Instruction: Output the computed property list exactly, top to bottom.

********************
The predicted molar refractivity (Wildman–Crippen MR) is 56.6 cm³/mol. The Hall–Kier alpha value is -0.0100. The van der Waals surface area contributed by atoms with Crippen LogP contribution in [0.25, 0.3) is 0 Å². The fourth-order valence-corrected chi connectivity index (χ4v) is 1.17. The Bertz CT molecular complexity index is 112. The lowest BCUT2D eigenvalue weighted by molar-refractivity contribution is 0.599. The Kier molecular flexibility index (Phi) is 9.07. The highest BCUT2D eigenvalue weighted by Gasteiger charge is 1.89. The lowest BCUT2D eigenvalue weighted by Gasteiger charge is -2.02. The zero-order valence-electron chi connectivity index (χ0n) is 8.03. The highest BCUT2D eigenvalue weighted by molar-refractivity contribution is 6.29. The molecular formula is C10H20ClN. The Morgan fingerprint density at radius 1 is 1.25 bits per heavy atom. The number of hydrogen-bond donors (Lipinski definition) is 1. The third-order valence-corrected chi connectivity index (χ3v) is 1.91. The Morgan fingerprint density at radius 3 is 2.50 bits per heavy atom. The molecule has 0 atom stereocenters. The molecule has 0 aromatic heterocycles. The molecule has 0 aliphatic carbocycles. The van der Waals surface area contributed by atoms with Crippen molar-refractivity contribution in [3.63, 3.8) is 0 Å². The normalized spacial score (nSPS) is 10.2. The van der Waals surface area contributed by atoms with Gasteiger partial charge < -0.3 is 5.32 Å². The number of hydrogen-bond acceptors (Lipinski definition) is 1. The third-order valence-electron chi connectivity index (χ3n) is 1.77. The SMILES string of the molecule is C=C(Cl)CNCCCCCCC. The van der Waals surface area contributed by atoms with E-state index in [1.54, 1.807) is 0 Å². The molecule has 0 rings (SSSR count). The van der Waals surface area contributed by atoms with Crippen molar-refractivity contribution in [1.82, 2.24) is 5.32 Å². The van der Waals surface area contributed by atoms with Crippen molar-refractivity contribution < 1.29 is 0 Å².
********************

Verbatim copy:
The predicted molar refractivity (Wildman–Crippen MR) is 56.6 cm³/mol. The Hall–Kier alpha value is -0.0100. The van der Waals surface area contributed by atoms with Crippen LogP contribution in [0.25, 0.3) is 0 Å². The fourth-order valence-corrected chi connectivity index (χ4v) is 1.17. The Bertz CT molecular complexity index is 112. The lowest BCUT2D eigenvalue weighted by molar-refractivity contribution is 0.599. The Kier molecular flexibility index (Phi) is 9.07. The highest BCUT2D eigenvalue weighted by Gasteiger charge is 1.89. The lowest BCUT2D eigenvalue weighted by Gasteiger charge is -2.02. The zero-order valence-electron chi connectivity index (χ0n) is 8.03. The highest BCUT2D eigenvalue weighted by molar-refractivity contribution is 6.29. The molecular formula is C10H20ClN. The Morgan fingerprint density at radius 1 is 1.25 bits per heavy atom. The number of hydrogen-bond donors (Lipinski definition) is 1. The third-order valence-corrected chi connectivity index (χ3v) is 1.91. The Morgan fingerprint density at radius 3 is 2.50 bits per heavy atom. The molecule has 0 atom stereocenters. The molecule has 0 aromatic heterocycles. The molecule has 0 aliphatic carbocycles. The van der Waals surface area contributed by atoms with Crippen molar-refractivity contribution in [3.63, 3.8) is 0 Å². The normalized spacial score (nSPS) is 10.2. The van der Waals surface area contributed by atoms with Gasteiger partial charge < -0.3 is 5.32 Å². The number of hydrogen-bond acceptors (Lipinski definition) is 1. The third-order valence-electron chi connectivity index (χ3n) is 1.77. The SMILES string of the molecule is C=C(Cl)CNCCCCCCC. The van der Waals surface area contributed by atoms with E-state index in [1.54, 1.807) is 0 Å². The molecule has 0 rings (SSSR count). The van der Waals surface area contributed by atoms with Crippen molar-refractivity contribution in [1.82, 2.24) is 5.32 Å². The van der Waals surface area contributed by atoms with Crippen molar-refractivity contribution < 1.29 is 0 Å².